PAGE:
In a town that thrives on the image of fun, it might be worthwhile to exercise our brains for a change and see what we think about trends that are going on around the world. I say, bring on the WEF. When a protestor protests, they know there's a certain element of danger. When a cafe patron can't get a cappuccino, they survive. And when a town sees what they're really a part of, it just might shake them awake.

Stephen Vogler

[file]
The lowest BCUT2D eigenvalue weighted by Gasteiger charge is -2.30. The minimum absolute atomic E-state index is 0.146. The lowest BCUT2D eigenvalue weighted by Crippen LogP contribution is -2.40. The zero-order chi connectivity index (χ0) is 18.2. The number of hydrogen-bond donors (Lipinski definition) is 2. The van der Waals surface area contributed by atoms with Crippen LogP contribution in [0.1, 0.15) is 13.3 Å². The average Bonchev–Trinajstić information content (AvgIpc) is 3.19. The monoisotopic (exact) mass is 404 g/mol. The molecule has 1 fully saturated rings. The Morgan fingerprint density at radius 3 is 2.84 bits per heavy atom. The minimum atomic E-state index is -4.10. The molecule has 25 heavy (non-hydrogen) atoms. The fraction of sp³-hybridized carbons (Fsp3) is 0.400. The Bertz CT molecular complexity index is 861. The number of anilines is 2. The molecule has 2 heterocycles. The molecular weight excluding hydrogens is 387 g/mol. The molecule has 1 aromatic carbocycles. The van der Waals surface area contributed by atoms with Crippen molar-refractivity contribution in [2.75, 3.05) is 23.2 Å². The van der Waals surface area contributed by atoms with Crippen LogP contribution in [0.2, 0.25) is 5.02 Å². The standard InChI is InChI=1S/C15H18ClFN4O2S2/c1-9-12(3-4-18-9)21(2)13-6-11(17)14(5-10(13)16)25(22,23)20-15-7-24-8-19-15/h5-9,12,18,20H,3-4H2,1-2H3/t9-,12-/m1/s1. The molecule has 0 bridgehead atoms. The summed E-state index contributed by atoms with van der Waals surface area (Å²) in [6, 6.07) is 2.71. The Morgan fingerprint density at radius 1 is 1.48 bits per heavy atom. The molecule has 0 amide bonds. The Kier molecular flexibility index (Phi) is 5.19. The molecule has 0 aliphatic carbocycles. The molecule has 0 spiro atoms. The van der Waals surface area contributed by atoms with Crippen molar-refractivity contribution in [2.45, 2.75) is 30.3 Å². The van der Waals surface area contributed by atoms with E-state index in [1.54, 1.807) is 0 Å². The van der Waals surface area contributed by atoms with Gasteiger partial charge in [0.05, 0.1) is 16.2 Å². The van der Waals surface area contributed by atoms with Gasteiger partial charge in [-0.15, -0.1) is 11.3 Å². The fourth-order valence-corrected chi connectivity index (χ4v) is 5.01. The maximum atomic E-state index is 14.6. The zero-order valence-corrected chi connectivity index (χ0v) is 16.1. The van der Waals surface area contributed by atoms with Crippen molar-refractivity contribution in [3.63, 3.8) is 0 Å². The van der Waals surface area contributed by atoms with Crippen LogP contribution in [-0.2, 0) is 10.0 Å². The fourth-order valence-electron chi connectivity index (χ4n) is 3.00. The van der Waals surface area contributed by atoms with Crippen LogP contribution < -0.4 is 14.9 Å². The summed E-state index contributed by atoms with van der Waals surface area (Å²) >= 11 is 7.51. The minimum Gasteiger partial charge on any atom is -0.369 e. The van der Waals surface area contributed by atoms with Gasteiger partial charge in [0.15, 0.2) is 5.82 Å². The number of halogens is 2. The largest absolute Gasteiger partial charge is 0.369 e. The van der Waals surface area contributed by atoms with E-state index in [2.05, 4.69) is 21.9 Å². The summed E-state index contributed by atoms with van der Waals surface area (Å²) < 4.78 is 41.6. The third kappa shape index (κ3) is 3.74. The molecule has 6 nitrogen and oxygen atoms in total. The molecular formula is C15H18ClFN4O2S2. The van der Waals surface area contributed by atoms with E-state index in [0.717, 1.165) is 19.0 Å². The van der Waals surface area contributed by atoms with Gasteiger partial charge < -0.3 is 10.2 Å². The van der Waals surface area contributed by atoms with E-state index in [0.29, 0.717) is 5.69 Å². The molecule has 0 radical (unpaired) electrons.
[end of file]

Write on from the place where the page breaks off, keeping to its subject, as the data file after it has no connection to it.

Reading the results of the recent KPMG study on Whistler's considerable impact on the provincial economy reminds me that little has changed in this province over the decades. Hard-working people built communities to take advantage of a resource, but the financial benefits rarely stayed in those communities, they were siphoned off to Victoria usually leaving ghost towns in their wake once the resource was gone. British Columbia is filled with towns that didn't have the financial tools to make a transition to a broader economic base. Whistler a resource town? Sure we are, we export happy visitors who have used our natural surroundings and recreational infrastructure. Won't our resource be there forever? Because of our balmy coastal location this place is more vulnerable to a warming atmosphere than just about any other major North American ski resort. By 2020 it is anticipated that our average temperature could be 2 degrees higher, with potential devastating consequences for our main winter industry.